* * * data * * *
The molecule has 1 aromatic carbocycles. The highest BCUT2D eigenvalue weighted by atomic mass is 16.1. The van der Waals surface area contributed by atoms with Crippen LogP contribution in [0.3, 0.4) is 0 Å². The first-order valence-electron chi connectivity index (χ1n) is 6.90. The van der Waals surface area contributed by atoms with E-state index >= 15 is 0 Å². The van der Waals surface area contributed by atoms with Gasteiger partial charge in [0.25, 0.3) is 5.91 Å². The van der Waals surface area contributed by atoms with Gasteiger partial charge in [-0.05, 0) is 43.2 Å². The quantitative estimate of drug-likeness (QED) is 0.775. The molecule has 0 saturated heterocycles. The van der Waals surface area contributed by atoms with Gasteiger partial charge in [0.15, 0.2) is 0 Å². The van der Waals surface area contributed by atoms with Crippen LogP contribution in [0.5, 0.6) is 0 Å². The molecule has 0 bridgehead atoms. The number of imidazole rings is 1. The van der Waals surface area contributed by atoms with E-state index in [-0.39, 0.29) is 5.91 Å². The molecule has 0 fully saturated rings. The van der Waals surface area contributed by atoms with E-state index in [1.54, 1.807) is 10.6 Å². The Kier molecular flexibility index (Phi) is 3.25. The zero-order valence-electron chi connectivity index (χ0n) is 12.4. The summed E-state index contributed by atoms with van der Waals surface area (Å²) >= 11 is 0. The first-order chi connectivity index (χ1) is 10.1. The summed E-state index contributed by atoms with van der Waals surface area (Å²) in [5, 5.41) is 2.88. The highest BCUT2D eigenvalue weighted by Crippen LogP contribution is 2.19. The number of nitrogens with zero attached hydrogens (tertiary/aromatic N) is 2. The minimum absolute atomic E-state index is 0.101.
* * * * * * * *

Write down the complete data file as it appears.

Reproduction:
The molecule has 1 aromatic carbocycles. The highest BCUT2D eigenvalue weighted by atomic mass is 16.1. The van der Waals surface area contributed by atoms with Crippen LogP contribution in [0.3, 0.4) is 0 Å². The first-order valence-electron chi connectivity index (χ1n) is 6.90. The van der Waals surface area contributed by atoms with E-state index >= 15 is 0 Å². The van der Waals surface area contributed by atoms with Gasteiger partial charge in [0.25, 0.3) is 5.91 Å². The van der Waals surface area contributed by atoms with Gasteiger partial charge in [-0.05, 0) is 43.2 Å². The quantitative estimate of drug-likeness (QED) is 0.775. The molecule has 0 saturated heterocycles. The van der Waals surface area contributed by atoms with Gasteiger partial charge in [0.15, 0.2) is 0 Å². The van der Waals surface area contributed by atoms with Crippen LogP contribution in [0.5, 0.6) is 0 Å². The molecule has 0 bridgehead atoms. The number of imidazole rings is 1. The van der Waals surface area contributed by atoms with E-state index in [-0.39, 0.29) is 5.91 Å². The molecule has 0 fully saturated rings. The van der Waals surface area contributed by atoms with E-state index in [1.54, 1.807) is 10.6 Å². The Kier molecular flexibility index (Phi) is 3.25. The zero-order valence-electron chi connectivity index (χ0n) is 12.4. The summed E-state index contributed by atoms with van der Waals surface area (Å²) >= 11 is 0. The first-order chi connectivity index (χ1) is 10.1. The summed E-state index contributed by atoms with van der Waals surface area (Å²) in [5, 5.41) is 2.88. The highest BCUT2D eigenvalue weighted by Crippen LogP contribution is 2.19. The number of nitrogens with zero attached hydrogens (tertiary/aromatic N) is 2. The minimum absolute atomic E-state index is 0.101.